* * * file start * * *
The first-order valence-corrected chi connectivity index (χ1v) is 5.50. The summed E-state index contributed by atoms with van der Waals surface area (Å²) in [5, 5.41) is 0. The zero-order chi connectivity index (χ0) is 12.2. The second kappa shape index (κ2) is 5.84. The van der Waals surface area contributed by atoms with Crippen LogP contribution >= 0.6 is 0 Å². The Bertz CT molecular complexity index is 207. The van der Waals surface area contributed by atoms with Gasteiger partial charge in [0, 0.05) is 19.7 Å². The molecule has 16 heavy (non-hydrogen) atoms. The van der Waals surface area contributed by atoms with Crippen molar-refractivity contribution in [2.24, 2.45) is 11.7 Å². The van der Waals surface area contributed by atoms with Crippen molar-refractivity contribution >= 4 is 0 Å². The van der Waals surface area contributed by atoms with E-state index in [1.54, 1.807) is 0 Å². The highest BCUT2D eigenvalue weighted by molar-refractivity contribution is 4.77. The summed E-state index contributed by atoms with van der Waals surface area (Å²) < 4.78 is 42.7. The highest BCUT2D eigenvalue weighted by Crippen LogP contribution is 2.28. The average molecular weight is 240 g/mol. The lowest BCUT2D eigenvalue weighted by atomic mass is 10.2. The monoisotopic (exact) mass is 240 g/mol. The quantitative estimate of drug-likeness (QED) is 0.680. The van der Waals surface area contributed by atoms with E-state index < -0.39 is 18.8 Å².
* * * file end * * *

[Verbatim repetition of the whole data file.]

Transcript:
The first-order valence-corrected chi connectivity index (χ1v) is 5.50. The summed E-state index contributed by atoms with van der Waals surface area (Å²) in [5, 5.41) is 0. The zero-order chi connectivity index (χ0) is 12.2. The second kappa shape index (κ2) is 5.84. The van der Waals surface area contributed by atoms with Crippen LogP contribution >= 0.6 is 0 Å². The Bertz CT molecular complexity index is 207. The van der Waals surface area contributed by atoms with Gasteiger partial charge in [0, 0.05) is 19.7 Å². The molecule has 16 heavy (non-hydrogen) atoms. The van der Waals surface area contributed by atoms with Crippen molar-refractivity contribution in [2.24, 2.45) is 11.7 Å². The van der Waals surface area contributed by atoms with Crippen molar-refractivity contribution >= 4 is 0 Å². The van der Waals surface area contributed by atoms with E-state index in [1.54, 1.807) is 0 Å². The highest BCUT2D eigenvalue weighted by molar-refractivity contribution is 4.77. The summed E-state index contributed by atoms with van der Waals surface area (Å²) < 4.78 is 42.7. The highest BCUT2D eigenvalue weighted by Crippen LogP contribution is 2.28. The average molecular weight is 240 g/mol. The lowest BCUT2D eigenvalue weighted by atomic mass is 10.2. The monoisotopic (exact) mass is 240 g/mol. The quantitative estimate of drug-likeness (QED) is 0.680. The van der Waals surface area contributed by atoms with E-state index < -0.39 is 18.8 Å².